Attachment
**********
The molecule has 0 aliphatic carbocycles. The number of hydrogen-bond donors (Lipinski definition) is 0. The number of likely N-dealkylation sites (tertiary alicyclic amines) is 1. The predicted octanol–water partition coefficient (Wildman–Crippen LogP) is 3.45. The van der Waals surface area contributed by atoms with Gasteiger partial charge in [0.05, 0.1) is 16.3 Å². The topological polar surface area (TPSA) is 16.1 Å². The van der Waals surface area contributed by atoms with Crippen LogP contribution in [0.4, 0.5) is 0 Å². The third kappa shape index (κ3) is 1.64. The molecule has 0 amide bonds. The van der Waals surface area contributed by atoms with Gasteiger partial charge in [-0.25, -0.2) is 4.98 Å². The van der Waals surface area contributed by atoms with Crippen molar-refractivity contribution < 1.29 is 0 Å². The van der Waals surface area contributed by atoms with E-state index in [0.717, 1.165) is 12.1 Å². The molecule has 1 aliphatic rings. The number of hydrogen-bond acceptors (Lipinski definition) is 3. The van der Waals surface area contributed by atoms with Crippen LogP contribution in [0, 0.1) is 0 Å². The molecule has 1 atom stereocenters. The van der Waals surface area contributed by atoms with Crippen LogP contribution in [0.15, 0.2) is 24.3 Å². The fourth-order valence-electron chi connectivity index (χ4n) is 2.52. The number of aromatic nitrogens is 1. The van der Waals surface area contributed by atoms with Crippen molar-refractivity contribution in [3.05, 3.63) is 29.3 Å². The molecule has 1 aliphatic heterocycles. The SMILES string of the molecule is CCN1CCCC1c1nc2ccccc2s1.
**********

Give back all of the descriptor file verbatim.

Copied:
The molecule has 0 aliphatic carbocycles. The number of hydrogen-bond donors (Lipinski definition) is 0. The number of likely N-dealkylation sites (tertiary alicyclic amines) is 1. The predicted octanol–water partition coefficient (Wildman–Crippen LogP) is 3.45. The van der Waals surface area contributed by atoms with Gasteiger partial charge in [0.05, 0.1) is 16.3 Å². The topological polar surface area (TPSA) is 16.1 Å². The van der Waals surface area contributed by atoms with Crippen LogP contribution in [0.4, 0.5) is 0 Å². The third kappa shape index (κ3) is 1.64. The molecule has 0 amide bonds. The van der Waals surface area contributed by atoms with Gasteiger partial charge in [-0.25, -0.2) is 4.98 Å². The van der Waals surface area contributed by atoms with Crippen molar-refractivity contribution < 1.29 is 0 Å². The van der Waals surface area contributed by atoms with E-state index in [0.717, 1.165) is 12.1 Å². The molecule has 1 aliphatic rings. The number of hydrogen-bond acceptors (Lipinski definition) is 3. The van der Waals surface area contributed by atoms with Crippen LogP contribution in [0, 0.1) is 0 Å². The molecule has 1 atom stereocenters. The van der Waals surface area contributed by atoms with Crippen LogP contribution in [0.15, 0.2) is 24.3 Å². The fourth-order valence-electron chi connectivity index (χ4n) is 2.52. The number of aromatic nitrogens is 1. The van der Waals surface area contributed by atoms with Crippen molar-refractivity contribution in [3.05, 3.63) is 29.3 Å². The molecule has 1 aliphatic heterocycles. The SMILES string of the molecule is CCN1CCCC1c1nc2ccccc2s1.